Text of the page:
Sergeant William C. Dutton

Service Number: 297389

Birth and Early Life:
William Dutton was living in Cody, Wyoming at the time of his enlistment.

Enlistment and Boot Camp:
After enlisting in Cincinatti, Ohio, Dutton traveled to Parris Island, South Carolina. He completed boot camp and a course with the Signal Detachment at Quantico, Virginia, Dutton was assigned to the Eleventh Marines.

Wartime Service:
Dutton was with Battery A of the Eleventh until the spring of 1942. He was promoted to corporal and reassigned to Battery H while still at New River, North Carolina. Dutton’s primary duties were with the battery’s headquarters as a communications specialist.

That summer, Dutton’s Third Battalion crossed the United States to San Diego, and boarded a transport to New Zealand. After 22 days aboard ship, most were anxious to get back to dry land and didn’t care that they would be made to perform a series of conditioning hikes – nor that their next destination would be combat on Guadalcanal.

The Eleventh Marines spent most of their first day on Guadalcanal hauling their guns ashore, and making endless trips to the beach for ammunition. The second day was much the same, with the added excitement of air raids. Almost without exception, this was their first experience in battle, and there was a fair degree of nervousness – stories of Japanese infiltration were commonly reported and believed. Trigger-happy Marines were apt to shoot at anything that moved after dark.

Date Of Loss:
The nighttime tension of the predawn hours of August 9, 1942, was exacerbated by the constant naval gunfire of the Battle of Savo Island, which was clearly audible and visible from where the Eleventh had set up in bivouac.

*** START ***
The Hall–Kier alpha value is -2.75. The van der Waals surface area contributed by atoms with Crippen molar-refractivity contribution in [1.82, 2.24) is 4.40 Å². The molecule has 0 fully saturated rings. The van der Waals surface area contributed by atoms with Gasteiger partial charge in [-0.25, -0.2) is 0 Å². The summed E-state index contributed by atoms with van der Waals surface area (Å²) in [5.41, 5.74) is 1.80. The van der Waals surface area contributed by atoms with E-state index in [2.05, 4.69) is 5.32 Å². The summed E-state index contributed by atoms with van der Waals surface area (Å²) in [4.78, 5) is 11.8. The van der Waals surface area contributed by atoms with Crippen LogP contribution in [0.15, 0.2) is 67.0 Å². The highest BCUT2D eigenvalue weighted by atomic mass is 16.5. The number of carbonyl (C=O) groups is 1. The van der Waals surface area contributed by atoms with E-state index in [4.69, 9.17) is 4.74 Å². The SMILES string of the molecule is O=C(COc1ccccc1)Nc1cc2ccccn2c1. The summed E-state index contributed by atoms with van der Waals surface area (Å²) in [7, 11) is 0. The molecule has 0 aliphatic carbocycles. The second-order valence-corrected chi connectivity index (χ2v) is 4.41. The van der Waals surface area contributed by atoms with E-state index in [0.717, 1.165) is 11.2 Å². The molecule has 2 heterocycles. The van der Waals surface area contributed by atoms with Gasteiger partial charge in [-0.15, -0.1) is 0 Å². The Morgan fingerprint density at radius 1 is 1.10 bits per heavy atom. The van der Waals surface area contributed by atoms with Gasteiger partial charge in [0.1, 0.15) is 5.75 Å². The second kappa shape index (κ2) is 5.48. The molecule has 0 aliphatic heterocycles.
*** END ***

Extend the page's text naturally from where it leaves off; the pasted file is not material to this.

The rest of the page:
Someone on the Marine lines heard a shot, or thought they heard one, and the artillerymen reached for their rifles and machine guns, firing blindly into the darkness. One of the casualties of the nighttime spat was Sergeant Dutton. Corporal James R. “Rube” Garrett of Battery I remembered the scene that night:

No air raids for a change. There was however a naval battle. We lost five cruisers, six destroyers and we lost the Vincennes and the Australian Canberra. Also, later we learned that we had lost the Astoria and the Quincy. I spent most of the night under a truck during the battle because it was raining and we were moving to a new position. There was Jap snipers and machine gun fire. Dutton was killed and we also killed a cow to the rear of the battery in the dark – we didn’t know what it was. (1)

Next Of Kin:
Parents, Mr & Mrs William A. Dutton

Status Of Remains:
Unknown.

Memorial:
Manila American Cemetery and Memorial, Philippines.
_____
NOTES:
(1) A Marine Diary: My Experiences on Guadalcanal by J. R. Garrett. Garrett notes that his battalion was in a coconut grove and not in defensive positions; they were in a convoy setting as they were to move out early the next morning.

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